Four years after the DVD Live at the Shrine, FEMI KUTI returned with a generous, powerful, and timeless new album, continuing to explore and push back the frontiers of Afrobeat. Thirteen titles that grab your belly, your feet, your heart, and your head. From the ghettos of Lagos to the palaces of corrupt politicians, Day by Day (2008) took us through the winding roads of African paradox: Why is such a rich continent inhabited by the world’s poorest people?
Copying the music of his father, Nigerian Afrobeat superstar Fela Kuti, note for note has never been Femi’s goal. If he accompanied Fela’s musicians during his youth, he decided as early as 1986 to free himself up and create his own band. While always respecting his musical heritage, Femi has refined, over more than 20 years, an Afrobeat with soul-jazz nuances that is entirely his own.
The route taken has always been original, from his signing with Motown in the early ’90s until his ground-breaking 2001 album Fight To Win, when he joined with rappers Mos Def and Common and funkmaster James Poyser, among other American luminaries. Femi first rose to international fame in 1985 when he appeared at the Hollywood Bowl in front of his father’s band, after his father had been arrested in Lagos before the tour. (Femi has since returned to the Bowl several times, most recently in 2005.)
These rich experiences only served to reinforce his ultimate conviction: his music has never been as intense as when brewed in a Nigerian cauldron and matured in the hot-house atmosphere of the Shrine – his Lagos nightclub. Serving as an African laboratory, the Shrine is an open house for the dispossessed, a meeting point for popular dissenters, while also being a center for celebrating the convergence of cutting-edge African music and dance.
In brief, the Shrine is a place that disturbs the country’s establishment. In the spring of 2007 an armed mob came to the Shrine in the middle of the night, broke its way in, and injured several people without any apparent reason. Could it be because Femi had plastered posters all over the town reclaiming the return of electricity in his miserable neighborhood and inciting his neighbors to revolt against the ever-deteriorating conditions that are prevalent in their increasingly precarious lives? Or is it simply because of the latest haranguing refrain of songs such as “Tell Me,” which is found on Day by Day? In any event, these persecutions recall and confirm an unshakeable fact; Afrobeat emanating from the Kuti family is, above all else, music of confrontation.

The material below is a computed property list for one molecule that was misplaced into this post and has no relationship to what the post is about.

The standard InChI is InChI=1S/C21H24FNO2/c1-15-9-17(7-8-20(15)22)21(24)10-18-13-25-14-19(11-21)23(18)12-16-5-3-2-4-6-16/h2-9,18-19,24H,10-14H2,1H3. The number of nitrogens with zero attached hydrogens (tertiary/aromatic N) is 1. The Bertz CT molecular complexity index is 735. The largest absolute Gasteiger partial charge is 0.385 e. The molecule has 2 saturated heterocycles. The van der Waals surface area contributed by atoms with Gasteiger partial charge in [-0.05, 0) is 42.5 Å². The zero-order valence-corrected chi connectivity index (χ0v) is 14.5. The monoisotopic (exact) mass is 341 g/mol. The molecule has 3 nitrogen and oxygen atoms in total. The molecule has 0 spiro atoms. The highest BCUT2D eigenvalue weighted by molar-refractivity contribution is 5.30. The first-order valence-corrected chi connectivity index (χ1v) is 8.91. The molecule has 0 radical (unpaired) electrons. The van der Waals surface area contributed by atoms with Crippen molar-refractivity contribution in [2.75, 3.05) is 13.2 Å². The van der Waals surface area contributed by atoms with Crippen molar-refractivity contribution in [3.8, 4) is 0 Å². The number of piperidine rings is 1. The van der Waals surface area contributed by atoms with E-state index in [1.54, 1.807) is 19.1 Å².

In Femi’s DVD Live at the Shrine (2004, MK2/Uwe), he hoped to expose in a raw and savage fashion this reality. Three years later Day by Day launched another challenge: to re-create in the studio the magic and burning energy of a Femi Kuti concert. Three tracks from the live DVD have been re-interpreted for the occasion. Telling it like it is; this is perhaps the finest work in Femi’s discography. These twelve tracks offer a more focused Afrobeat than ever before. Recorded with his producer, Sodi, the album benefits from a collaboration that has grown ever stronger over the past twelve years. Day by Day is Nigeria in all of its states: we find elaborate instrumental patterns, both in their texture and in their structure (“Demo Crazy”), refrains as soulful as the best old Curtis Mayfield hits (“Eh Oh”), and hot numbers to set light to any dance floor. His band, The Positive Force, built the foundations in Lagos and, during timely visits during sessions in Paris, other artists brought their building blocks to the structure. Keziah Jones made his guitar swing on “Tell Me” and “Dem Funny.” Femi’s young son Madé also joined the adventure, participating in all the tracks on this delicious album.
Images during Femi Kuti and the Positive Force set from the DVD Lagos Wide & Close, www.submarinechannel.com